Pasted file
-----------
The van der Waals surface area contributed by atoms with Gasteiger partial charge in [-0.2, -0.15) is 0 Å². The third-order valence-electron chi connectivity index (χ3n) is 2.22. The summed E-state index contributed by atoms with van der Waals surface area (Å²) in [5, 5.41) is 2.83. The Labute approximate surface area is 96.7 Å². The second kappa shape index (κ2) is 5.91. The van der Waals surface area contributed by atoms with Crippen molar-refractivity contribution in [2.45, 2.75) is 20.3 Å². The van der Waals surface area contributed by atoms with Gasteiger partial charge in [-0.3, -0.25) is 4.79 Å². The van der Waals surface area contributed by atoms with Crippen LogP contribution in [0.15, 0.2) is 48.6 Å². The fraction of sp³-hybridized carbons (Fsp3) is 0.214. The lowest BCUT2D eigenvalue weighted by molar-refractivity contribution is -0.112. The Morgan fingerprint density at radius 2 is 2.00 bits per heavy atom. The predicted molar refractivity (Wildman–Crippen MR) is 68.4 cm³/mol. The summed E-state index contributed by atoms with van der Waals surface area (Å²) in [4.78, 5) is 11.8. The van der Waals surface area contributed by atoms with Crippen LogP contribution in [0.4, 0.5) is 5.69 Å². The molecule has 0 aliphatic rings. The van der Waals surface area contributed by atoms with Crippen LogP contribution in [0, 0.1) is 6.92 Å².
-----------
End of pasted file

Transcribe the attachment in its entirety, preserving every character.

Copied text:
The van der Waals surface area contributed by atoms with Gasteiger partial charge in [-0.2, -0.15) is 0 Å². The third-order valence-electron chi connectivity index (χ3n) is 2.22. The summed E-state index contributed by atoms with van der Waals surface area (Å²) in [5, 5.41) is 2.83. The Labute approximate surface area is 96.7 Å². The second kappa shape index (κ2) is 5.91. The van der Waals surface area contributed by atoms with Crippen molar-refractivity contribution in [2.45, 2.75) is 20.3 Å². The van der Waals surface area contributed by atoms with Gasteiger partial charge in [-0.3, -0.25) is 4.79 Å². The van der Waals surface area contributed by atoms with Crippen LogP contribution in [0.15, 0.2) is 48.6 Å². The fraction of sp³-hybridized carbons (Fsp3) is 0.214. The lowest BCUT2D eigenvalue weighted by molar-refractivity contribution is -0.112. The Morgan fingerprint density at radius 2 is 2.00 bits per heavy atom. The predicted molar refractivity (Wildman–Crippen MR) is 68.4 cm³/mol. The summed E-state index contributed by atoms with van der Waals surface area (Å²) in [4.78, 5) is 11.8. The van der Waals surface area contributed by atoms with Crippen LogP contribution in [0.4, 0.5) is 5.69 Å². The molecule has 0 aliphatic rings. The van der Waals surface area contributed by atoms with Crippen LogP contribution in [0, 0.1) is 6.92 Å².